Why it matters that Bitcoin is a commodity, on Bitcoin Class with Satoshi

Why it matters that Bitcoin is a commodity, on Bitcoin Class with Satoshi

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True decentralization can only come from a system where the rules are set in stone, says Bitcoin creator Dr. Craig S. Wright. In the latest episode of the “Bitcoin Class with Satoshi” series with sCrypt’s Xiaohui Liu, Dr. Wright draws a strong distinction between Bitcoin (as BSV) and other blockchain digital assets, whose protocol rules can be changed almost at will by developers.

What is a commodity? Dr. Wright asks. It’s something with utility and offered in standardized formats and amounts. The definition of a standard barrel of crude oil hasn’t changed; companies buying food commodities like flour or beef need to know what grade, what type they’re buying. Some commodities contracts can run for decades or more into the future, and both buyers and sellers need to know the basic item will remain the same.

‘Set in stone’

“The only way you decentralize something… is to make it a commodity. You standardize.”

Bitcoin is a commodity, given that the BSV token is the unit of transaction, upon which other layers, contracts and methods of securing data records can be based. Like a commodity, you can buy that unit (and the utility it offers) from anyone, anywhere, and know you’re getting exactly what was offered when the system first began. That’s what true decentralization means, Dr. Wright says.

If a small committee of people—like developers—can change the standard of a commodity then it breaks the original deal for all users. You couldn’t simply change the standard definition of a barrel of crude oil without causing major disruption and without legal ramifications. Bitcoin is the same.

For example, say a blockchain network decides to alter the rules to make the network less “friendly” to regulators or law enforcement: this could have serious consequences to anyone using it, particularly if they’re large-scale projects operating in a heavily regulated environment themselves.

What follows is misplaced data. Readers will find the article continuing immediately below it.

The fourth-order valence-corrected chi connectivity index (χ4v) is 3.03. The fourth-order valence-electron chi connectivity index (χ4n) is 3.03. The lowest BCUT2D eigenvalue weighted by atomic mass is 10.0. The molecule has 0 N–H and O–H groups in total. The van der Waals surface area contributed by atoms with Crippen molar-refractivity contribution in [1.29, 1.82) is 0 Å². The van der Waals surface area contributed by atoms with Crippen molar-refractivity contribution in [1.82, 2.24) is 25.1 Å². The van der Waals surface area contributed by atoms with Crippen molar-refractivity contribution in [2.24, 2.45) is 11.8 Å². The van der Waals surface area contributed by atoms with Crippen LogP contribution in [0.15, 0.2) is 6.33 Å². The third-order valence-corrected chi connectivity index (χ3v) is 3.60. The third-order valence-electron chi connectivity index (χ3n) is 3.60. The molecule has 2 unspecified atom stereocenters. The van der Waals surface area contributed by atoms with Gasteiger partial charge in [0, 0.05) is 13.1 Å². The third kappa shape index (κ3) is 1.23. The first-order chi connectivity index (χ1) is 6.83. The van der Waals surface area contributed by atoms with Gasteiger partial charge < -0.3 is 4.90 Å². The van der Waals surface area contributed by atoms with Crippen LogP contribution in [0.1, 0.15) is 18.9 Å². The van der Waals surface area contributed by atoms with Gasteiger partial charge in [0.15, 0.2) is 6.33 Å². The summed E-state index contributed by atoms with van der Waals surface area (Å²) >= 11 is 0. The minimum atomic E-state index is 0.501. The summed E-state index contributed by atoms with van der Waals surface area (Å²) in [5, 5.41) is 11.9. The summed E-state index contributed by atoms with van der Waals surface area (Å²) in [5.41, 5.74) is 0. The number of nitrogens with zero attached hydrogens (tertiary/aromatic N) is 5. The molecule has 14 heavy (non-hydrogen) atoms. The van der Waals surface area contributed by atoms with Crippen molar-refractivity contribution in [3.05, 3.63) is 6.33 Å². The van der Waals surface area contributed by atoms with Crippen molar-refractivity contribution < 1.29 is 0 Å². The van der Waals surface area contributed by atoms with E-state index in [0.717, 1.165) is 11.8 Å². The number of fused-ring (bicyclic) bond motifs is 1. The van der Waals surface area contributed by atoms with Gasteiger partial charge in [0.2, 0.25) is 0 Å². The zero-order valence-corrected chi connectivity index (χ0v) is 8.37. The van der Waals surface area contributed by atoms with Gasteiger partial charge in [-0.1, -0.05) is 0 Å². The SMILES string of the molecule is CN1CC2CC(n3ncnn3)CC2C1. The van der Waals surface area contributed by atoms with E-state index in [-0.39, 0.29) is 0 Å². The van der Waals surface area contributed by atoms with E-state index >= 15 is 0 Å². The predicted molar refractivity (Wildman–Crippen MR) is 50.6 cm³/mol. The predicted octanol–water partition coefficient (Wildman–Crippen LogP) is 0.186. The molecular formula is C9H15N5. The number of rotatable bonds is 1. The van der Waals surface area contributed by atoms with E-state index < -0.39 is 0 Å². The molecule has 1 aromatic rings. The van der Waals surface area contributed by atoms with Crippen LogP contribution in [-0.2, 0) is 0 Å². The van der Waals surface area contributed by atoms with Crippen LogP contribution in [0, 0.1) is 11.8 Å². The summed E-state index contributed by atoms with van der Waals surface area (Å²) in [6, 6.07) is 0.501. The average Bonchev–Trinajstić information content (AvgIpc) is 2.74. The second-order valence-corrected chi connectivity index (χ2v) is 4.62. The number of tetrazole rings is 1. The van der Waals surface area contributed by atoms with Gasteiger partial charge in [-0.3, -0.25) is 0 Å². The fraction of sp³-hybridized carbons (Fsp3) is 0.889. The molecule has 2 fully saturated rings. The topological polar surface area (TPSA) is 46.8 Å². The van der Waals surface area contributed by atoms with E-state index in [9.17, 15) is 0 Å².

That’s why Bitcoin’s protocol rules are considered “set in stone,” unalterable now by anyone, even their creator.

Who’s really in control?

“What is control? Control is the ability to update software,” Dr. Wright says.

He takes aim at claims developers don’t change the protocol; they merely present rule change proposals that miners then vote on. This is misleading and misrepresentation, he says. The number of “mining nodes” that actually matter is tiny (in the double figures or less) in any blockchain network, even BTC and ETH. Anyone with influence, whether it’s protocol developers or their paymasters, can easily influence a majority of nodes to follow their wishes and change the rules (we’ve seen plenty of examples of this over the years).

If miners have voting power over rule changes then you have a corporation, and in a corporation those decision-makers will need to be identified. Developers like to say they’re not fiduciaries and don’t have the responsibilities that come with that, Dr. Wright adds, but in actual fact they’re well aware that they are. These important decisions that govern the way blockchains work are all made by humans, not computers.

Influence over “voting” nodes will become an even more serious issue if a network moves to “proof of stake” (POS) rules, as Ethereum is planning to do. In that case, identifying the staking addresses and who really controls them becomes a more difficult, and far more serious, issue.

“Bucket shop exchanges” certainly don’t get the power to decide if an asset is the same one they were trading before, and a “soft fork” is simply “an insidiously deceptive move to build in a future change.”

Which brings us back to the commodity concept. Xiaohui asks if that was the intention right from the start, and Dr. Wright assures us it was. “Yes, I was very clear about that to everyone,” he says. “You don’t change my protocol.”

If that sounds dictatorial, it’s because it was. He made the rules, he set the rules, and people could follow them. They weren’t permitted to change them. That’s because doing so alters the commodity being offered in the original unilateral contract Satoshi made, which has a ripple effect throughout the ecosystem—including the possibility of both criminal and civil actions.

Even if you don’t like governments and laws, a contract is a contract. “The reality here is: even if you didn’t have government, a contract is a binding thing in any system that survives, any system that works… you have made a promise and set a standard.”

And that’s that.

To watch previous episodes of the Theory of Bitcoin and Bitcoin Class, check out the Theory of Bitcoin YouTube channel here and the Bitcoin Class with Satoshi YouTube channel here.

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